Policy idea: Fully and carefully brief all new and temporary hires on your security policies and procedures
For some users, the elevator doesn't stop on every floor. Just because you can quickly grasp the important points in your 200-page security policy doesn't mean that anyone else can. Break up your policy document into digestible bites and feed your users one bite at a time. Twelve messages a year is more digestible than one big one
Policy idea: Provide users with policy guidance in manageable units
Even when users understand a policy, they may be justifiably concerned about how to implement it. Provide model implementation procedures and examples with every policy that you have. As questions arise, record them (along with your answers and explanations) in the policy document. Share your updates with users
Policy idea: Always couple policy with model procedures and examples of how to implement
Some folks seem intent on getting us to worry sick about the damage we could cause to our computers. The backs of many floppy disk jackets, for example, list numerous threats to the poor floppy. In fact, users do not need to protect their floppies from fruit flies or asteroids. Follow Emerson's advice: Simplify! Be sure your policies focus on the truly important dangers: those that have some fair chance of occurring and those that pose some fair risk if they occur
Policy idea: If you've been developing policies for the last 100 years, throw out half of them. Cut down your security policy documents to about two dozen topics or less. Summarise each of the main policy points in a sentence or two
So whom do we call? You've got to be sure that your users know just whom to call for each of the problems the organisation intends to solve
Policy idea: Distribute postcards, stickers or other printed matter indicating who is dealing with what sorts of problems, their phone numbers and their office locations. Ask users to keep these numbers handy
We cannot know whether users have agreed to accept and follow a policy by notifying users of the policy merely by email or memo. We cannot even know if the policy was received and understood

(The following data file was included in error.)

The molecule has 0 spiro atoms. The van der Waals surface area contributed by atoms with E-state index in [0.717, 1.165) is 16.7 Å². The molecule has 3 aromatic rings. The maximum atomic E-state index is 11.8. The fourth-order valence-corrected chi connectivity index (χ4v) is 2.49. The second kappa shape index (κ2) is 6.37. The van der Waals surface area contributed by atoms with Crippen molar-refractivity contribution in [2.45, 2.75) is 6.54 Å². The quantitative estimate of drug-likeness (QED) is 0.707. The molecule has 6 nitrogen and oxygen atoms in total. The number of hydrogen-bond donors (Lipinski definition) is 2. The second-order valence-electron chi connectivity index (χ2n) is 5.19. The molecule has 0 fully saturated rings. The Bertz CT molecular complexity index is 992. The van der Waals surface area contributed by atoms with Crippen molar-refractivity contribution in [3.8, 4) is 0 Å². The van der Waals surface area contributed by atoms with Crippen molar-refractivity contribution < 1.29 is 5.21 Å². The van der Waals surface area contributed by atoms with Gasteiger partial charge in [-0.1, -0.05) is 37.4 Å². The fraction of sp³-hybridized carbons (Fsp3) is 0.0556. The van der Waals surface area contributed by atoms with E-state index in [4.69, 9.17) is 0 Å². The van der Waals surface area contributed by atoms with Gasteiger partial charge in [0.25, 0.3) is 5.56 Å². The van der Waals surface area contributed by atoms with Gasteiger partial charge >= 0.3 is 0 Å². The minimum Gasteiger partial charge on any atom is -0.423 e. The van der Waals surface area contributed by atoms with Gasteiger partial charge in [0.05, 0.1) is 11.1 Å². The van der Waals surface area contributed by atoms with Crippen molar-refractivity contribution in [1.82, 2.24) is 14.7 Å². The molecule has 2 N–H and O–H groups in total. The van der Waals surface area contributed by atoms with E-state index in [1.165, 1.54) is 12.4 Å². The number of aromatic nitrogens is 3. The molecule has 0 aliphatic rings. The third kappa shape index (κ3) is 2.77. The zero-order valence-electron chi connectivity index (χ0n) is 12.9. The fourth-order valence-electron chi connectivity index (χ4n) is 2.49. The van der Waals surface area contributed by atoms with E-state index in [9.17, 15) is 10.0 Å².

Policy idea: Users are required to sign and return one copy of every policy statement they are asked to follow
Assigning responsibility without requiring accountability is a sure-fire formula for disaster. Your employees must understand that they are held personally accountable for complying with the information security policy. To be sure that everyone knows what your policies are, send (or hand-deliver) a copy to each and every employee. Include an acknowledgement and consent form with the document. Ask your employees to read the policy, to sign and date the attached form and then return it to the security manager.
Because only 6.2 per cent of all users voluntarily return the signed policy within 90 days, you need to set up a little collection operation. Knock on doors with additional copies of your policy ("I lost it"), leave voice mail ("I'm on vacation this year"), wander through the mail room ("It's in the mail"), barter ("I'll sign your dumb policy if you'll fill out your timesheet correctly") and be firm ("Mr. Smith doesn't need to fill it out; he's head of marketing").
After your tally shows that you've received signed statements from everyone, file the forms in personnel records or maintain them by division, cost centre or other grouping.
Even if you manage to collect these consent forms from all employees showing that they have read the policy, remember that your organisation hires temporaries and new employees from time to time and they need to be informed about security policy. Include a briefing and review of the information security policy as part of new employee orientation and ensure that it is provided to any temps as part of their orientation as well. And don't forget contractors, consultants, vendors, customers and anyone else who uses your network. If you don't have a signed consent form, you don't have much proof that they knew about the policy. Without such proof, prosecution (or even dismissal or reprimand) is more difficult.
After everyone has read and signed the policy, don't be afraid to enforce it. If your policy indicates punishments for policy violations, be sure you follow the guidelines. Let others know when a punishment has been administered. Most people quickly figure out what policies are not enforced in an organisation. If you doubt this principle, consider this: when was the last time you drove 70 mph on a motorway for an entire trip?
Is it futile?
Policy, procedures and training are not enough. Symantec once helped a small law firm write a policy for backing up files. It followed all the brilliant advice outlined here, trained the staff in how to backup and added automatic backup procedures to their menus. Semantec also insisted the company purchase enough backup media for the job. Everyone agreed to follow the policy. Two months later, Semantec received a call. "Could you come in and help us recover a file?" When asked about backups, the company responded: "Nope. Not yet." Symantec were unable to recover the file and it was lost.
Awareness is not enough. Policy frequently fails to do what it was intended to do. Is policy futile? We think not. In organisations with decent policy, things may still be disorganised and mistakes still happen. But in organisations lacking policy, chaos reigns.
Compiled by Rachel Hodgkins